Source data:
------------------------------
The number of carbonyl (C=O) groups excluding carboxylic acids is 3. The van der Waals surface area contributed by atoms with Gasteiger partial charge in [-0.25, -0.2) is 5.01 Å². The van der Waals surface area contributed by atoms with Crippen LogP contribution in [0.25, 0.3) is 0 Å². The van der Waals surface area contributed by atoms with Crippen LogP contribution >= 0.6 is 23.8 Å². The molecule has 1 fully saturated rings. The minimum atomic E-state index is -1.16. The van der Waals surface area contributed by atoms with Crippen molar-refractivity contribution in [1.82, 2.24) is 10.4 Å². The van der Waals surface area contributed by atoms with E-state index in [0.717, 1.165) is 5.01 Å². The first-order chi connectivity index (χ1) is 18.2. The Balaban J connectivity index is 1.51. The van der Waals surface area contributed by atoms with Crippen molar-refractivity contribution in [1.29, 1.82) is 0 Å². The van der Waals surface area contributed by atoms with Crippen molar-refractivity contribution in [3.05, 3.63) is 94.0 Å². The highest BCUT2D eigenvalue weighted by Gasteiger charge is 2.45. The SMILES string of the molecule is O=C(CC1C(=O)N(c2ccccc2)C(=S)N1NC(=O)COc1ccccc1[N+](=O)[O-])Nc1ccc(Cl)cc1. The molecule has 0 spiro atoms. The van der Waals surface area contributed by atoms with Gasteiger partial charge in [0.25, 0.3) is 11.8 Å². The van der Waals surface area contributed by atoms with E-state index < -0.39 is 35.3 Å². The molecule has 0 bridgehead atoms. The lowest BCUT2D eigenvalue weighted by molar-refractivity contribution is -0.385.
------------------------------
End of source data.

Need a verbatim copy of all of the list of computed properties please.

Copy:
The number of carbonyl (C=O) groups excluding carboxylic acids is 3. The van der Waals surface area contributed by atoms with Gasteiger partial charge in [-0.25, -0.2) is 5.01 Å². The van der Waals surface area contributed by atoms with Crippen LogP contribution in [0.25, 0.3) is 0 Å². The van der Waals surface area contributed by atoms with Crippen LogP contribution >= 0.6 is 23.8 Å². The molecule has 1 fully saturated rings. The minimum atomic E-state index is -1.16. The van der Waals surface area contributed by atoms with Crippen molar-refractivity contribution in [1.82, 2.24) is 10.4 Å². The van der Waals surface area contributed by atoms with E-state index in [0.717, 1.165) is 5.01 Å². The first-order chi connectivity index (χ1) is 18.2. The Balaban J connectivity index is 1.51. The van der Waals surface area contributed by atoms with Crippen molar-refractivity contribution in [1.29, 1.82) is 0 Å². The van der Waals surface area contributed by atoms with Crippen molar-refractivity contribution in [3.05, 3.63) is 94.0 Å². The highest BCUT2D eigenvalue weighted by Gasteiger charge is 2.45. The SMILES string of the molecule is O=C(CC1C(=O)N(c2ccccc2)C(=S)N1NC(=O)COc1ccccc1[N+](=O)[O-])Nc1ccc(Cl)cc1. The molecule has 0 spiro atoms. The van der Waals surface area contributed by atoms with Gasteiger partial charge in [0.25, 0.3) is 11.8 Å². The van der Waals surface area contributed by atoms with E-state index < -0.39 is 35.3 Å². The molecule has 0 bridgehead atoms. The lowest BCUT2D eigenvalue weighted by molar-refractivity contribution is -0.385.